Katherine and I made it into Rocky Mountain National Park for a hike in some altitude. We have been talking about doing a 14'er sometime this summer, so we thought we would try a hike that started at a pretty high altitude with good altitude gain. Our original intent was to make it to peak 12,150, which is about a mile and a half from the summit of Mount Ida. There was only one turn off on the entire hike to go to Peak 12,150, and we missed it. We knew we missed it after the fact, so we decided to summit Mount Ida instead. The hike started at an elevation of 10,759 Ft. on the Continental Divide at Milner Pass. From there we hiked South of the Continental Divide towards the Pacific Ocean. We summited at Mount Ida 4.6 miles later at an elevation of 12,888 Ft.
The total elevation gain (there and back) was 2,496 Ft., which is much more than we have done in any other hike. We didn't spend much time at the summit because some clouds were rolling in. We wanted to make it below the tree level before any serious weather hit. Luckily, we made it all the way back to the car without getting any rain, but by the time we were half-way down the mountain, the summit was getting pounded with rain. We heard thunder a few times on the hike back, but never saw lightning. We saw several people hiking up while we were hiking down which we both thought was stupid. One person even asked us if the storm had passed the summit, in which Katherine and I both thought the person was an idiot for knowingly hiking into a storm.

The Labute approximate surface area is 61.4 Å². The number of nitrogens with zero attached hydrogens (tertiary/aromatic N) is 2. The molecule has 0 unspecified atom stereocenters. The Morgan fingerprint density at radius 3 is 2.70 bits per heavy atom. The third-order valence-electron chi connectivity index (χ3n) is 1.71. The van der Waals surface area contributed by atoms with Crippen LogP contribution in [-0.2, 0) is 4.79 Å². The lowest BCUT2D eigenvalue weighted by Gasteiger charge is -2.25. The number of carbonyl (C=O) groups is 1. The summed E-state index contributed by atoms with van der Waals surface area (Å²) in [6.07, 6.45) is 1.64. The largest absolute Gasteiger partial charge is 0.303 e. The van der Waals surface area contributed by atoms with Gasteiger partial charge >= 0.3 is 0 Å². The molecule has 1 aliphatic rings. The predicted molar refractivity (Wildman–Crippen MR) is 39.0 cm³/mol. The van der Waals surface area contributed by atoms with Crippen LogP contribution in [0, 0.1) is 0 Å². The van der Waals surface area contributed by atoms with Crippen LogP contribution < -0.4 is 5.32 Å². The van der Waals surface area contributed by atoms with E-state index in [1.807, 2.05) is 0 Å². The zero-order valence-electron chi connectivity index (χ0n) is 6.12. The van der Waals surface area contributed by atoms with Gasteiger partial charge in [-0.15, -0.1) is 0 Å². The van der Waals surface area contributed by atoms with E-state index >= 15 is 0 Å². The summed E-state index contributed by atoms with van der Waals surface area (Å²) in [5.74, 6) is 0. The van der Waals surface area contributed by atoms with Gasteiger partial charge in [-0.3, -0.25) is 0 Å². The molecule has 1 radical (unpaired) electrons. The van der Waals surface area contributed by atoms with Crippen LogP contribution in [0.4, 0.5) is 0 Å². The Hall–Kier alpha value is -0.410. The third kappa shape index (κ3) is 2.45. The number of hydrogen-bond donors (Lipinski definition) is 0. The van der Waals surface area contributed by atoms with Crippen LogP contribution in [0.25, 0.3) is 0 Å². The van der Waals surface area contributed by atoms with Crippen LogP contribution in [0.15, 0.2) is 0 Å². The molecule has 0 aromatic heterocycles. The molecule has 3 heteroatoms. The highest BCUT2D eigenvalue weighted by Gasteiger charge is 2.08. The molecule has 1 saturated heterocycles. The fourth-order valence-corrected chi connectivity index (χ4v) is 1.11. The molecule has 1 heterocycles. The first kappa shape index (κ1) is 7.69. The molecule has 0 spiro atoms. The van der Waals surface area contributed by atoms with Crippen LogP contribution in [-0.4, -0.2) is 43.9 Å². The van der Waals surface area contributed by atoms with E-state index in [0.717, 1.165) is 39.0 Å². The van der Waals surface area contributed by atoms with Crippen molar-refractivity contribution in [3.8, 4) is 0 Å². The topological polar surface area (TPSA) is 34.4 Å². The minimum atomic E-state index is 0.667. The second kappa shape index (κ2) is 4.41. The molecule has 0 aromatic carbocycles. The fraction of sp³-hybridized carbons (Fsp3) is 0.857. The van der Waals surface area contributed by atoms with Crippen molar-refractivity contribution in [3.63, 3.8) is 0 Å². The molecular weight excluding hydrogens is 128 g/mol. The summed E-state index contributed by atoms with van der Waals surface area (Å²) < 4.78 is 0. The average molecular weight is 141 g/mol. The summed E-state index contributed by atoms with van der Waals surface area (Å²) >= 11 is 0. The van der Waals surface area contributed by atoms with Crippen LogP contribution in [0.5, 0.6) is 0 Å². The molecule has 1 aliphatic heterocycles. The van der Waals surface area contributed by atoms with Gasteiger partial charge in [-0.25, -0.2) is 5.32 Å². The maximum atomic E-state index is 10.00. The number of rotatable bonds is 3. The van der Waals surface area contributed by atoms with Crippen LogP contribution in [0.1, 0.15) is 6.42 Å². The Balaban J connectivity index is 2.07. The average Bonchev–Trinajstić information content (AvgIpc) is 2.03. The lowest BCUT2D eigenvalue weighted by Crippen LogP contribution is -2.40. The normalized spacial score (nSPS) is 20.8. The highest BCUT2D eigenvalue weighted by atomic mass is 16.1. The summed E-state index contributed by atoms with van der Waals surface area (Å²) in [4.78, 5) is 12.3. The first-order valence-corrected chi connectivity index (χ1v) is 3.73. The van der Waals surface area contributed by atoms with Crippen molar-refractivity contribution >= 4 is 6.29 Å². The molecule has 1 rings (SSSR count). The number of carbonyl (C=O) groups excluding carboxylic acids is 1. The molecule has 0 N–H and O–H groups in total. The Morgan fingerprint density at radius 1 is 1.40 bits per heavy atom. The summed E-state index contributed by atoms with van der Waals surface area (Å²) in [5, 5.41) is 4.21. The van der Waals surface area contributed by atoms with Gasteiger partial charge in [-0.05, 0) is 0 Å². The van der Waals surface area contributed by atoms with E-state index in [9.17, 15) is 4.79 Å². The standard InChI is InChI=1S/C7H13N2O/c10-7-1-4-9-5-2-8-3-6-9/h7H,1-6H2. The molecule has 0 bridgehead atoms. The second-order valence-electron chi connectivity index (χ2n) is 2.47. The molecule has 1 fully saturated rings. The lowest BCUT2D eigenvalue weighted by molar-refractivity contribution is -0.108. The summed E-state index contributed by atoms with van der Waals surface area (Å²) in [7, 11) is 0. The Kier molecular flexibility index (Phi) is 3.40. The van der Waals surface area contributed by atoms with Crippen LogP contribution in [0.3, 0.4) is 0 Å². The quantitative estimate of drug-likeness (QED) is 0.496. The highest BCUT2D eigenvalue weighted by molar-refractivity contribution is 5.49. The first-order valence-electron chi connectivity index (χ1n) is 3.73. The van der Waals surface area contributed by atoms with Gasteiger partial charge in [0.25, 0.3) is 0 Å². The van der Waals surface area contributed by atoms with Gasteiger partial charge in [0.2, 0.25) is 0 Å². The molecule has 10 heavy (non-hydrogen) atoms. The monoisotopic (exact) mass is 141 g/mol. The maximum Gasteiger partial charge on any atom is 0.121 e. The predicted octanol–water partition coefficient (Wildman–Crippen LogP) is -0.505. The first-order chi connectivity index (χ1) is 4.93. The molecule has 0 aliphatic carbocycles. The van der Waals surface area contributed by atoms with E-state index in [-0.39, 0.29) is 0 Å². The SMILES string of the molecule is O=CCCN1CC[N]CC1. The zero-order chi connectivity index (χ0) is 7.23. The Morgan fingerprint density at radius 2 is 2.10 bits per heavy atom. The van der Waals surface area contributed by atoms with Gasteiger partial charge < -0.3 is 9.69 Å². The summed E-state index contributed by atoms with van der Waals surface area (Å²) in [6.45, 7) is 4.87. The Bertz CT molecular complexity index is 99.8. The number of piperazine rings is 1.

Overall, it was a difficult hike that neither Katherine or I was prepared for. The 9.3-mile round trip hike took a total of 4 hours, 45 minutes. We were moving for just under 3 hours of that time.